As smart buildings become commonplace, what are the possibilities of applying this technology in the future?

HLM Architects’ Duncan Thomas, Masterplanner and Architect, and Ceri Williams, Enterprise Architect from DesignITin, discuss the latest developments in technology and their impact on cities of tomorrow.

Smart buildings are no longer a new concept; their guiding principles are becoming increasingly established as they mature. Buildings can now produce performance metrics in real-time, based on user behaviour and patterns, enabling greater efficiency and improved user experience. The latest developments in digital technology present the opportunity to extend this approach to the design of neighbourhoods and cities – Introducing ‘Smart Places’. 

“A comprehensive, high speed, high-capacity digital infrastructure offers huge opportunity to our public services and environment. Enabling better informed, more responsive decision-making will shape the future of our cities and ultimately help to make a more accessible, equitable and healthier place.”  

By incorporating digital infrastructure from the outset, the benefits to the community will spin out in ever-growing depth. An integrated, comprehensive, community-wide digital infrastructure offers improved access to transport, education and healthcare, alongside broader-reaching environmental benefits including improved air quality and reduced carbon emissions.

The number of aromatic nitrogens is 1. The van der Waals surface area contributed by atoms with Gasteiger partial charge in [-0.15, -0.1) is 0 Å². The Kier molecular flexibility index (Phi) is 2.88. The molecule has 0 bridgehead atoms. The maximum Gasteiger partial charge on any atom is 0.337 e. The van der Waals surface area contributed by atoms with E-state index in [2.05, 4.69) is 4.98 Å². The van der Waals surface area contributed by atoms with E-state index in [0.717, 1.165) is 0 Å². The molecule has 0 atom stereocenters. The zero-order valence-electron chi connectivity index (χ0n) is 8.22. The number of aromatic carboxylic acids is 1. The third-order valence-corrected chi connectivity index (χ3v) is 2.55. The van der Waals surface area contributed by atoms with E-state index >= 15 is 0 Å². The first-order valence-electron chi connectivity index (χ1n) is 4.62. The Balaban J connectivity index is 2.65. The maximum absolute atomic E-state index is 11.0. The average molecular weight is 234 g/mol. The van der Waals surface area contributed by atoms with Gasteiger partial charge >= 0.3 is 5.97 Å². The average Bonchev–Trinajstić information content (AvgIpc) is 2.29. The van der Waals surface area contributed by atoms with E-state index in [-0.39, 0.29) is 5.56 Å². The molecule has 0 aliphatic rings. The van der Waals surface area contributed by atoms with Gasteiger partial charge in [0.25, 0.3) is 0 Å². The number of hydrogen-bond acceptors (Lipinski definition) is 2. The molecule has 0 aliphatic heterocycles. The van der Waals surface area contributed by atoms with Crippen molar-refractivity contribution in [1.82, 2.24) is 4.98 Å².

Digital: The 5th Utility

The first step identified by Duncan and Ceri is the need to consider digital as the ‘5th Utility’. Digital technology must be incorporated into the design and construction of streets, spaces and buildings at the same time as the other essential utilities of everyday life – water, gas, sanitation and electricity. No copper or silicon cabling is permitted strictly fibre to all locations. The capacity of the network is future-proofed through the generous inclusion of additional ‘dark fibre’ (unconnected spare fibre cabling).

Above ground, the digital infrastructure must also be conceived from the outset. Wire-less technology, such as WiFi and 5G, is carefully designed into new buildings and public realm. High-density, high-speed internet coverage is achieved within the neighbourhood through the regular spacing of wireless stations. Unsightly towers and microwave dishes are out – instead, the new kit is incorporated within the plant spaces of buildings – currently designed to handle the other four utilities. Environment sensors, such as air quality monitors and traffic measurement, can be integrated into street furniture.    




By designing-in digital infrastructure below ground from the outset, the disruption, expense, unsightliness and waste of resources of retrofitting new technology is avoided. This integrated, and comprehensive network offers dependable, high-speed digital connections with capacity for growth.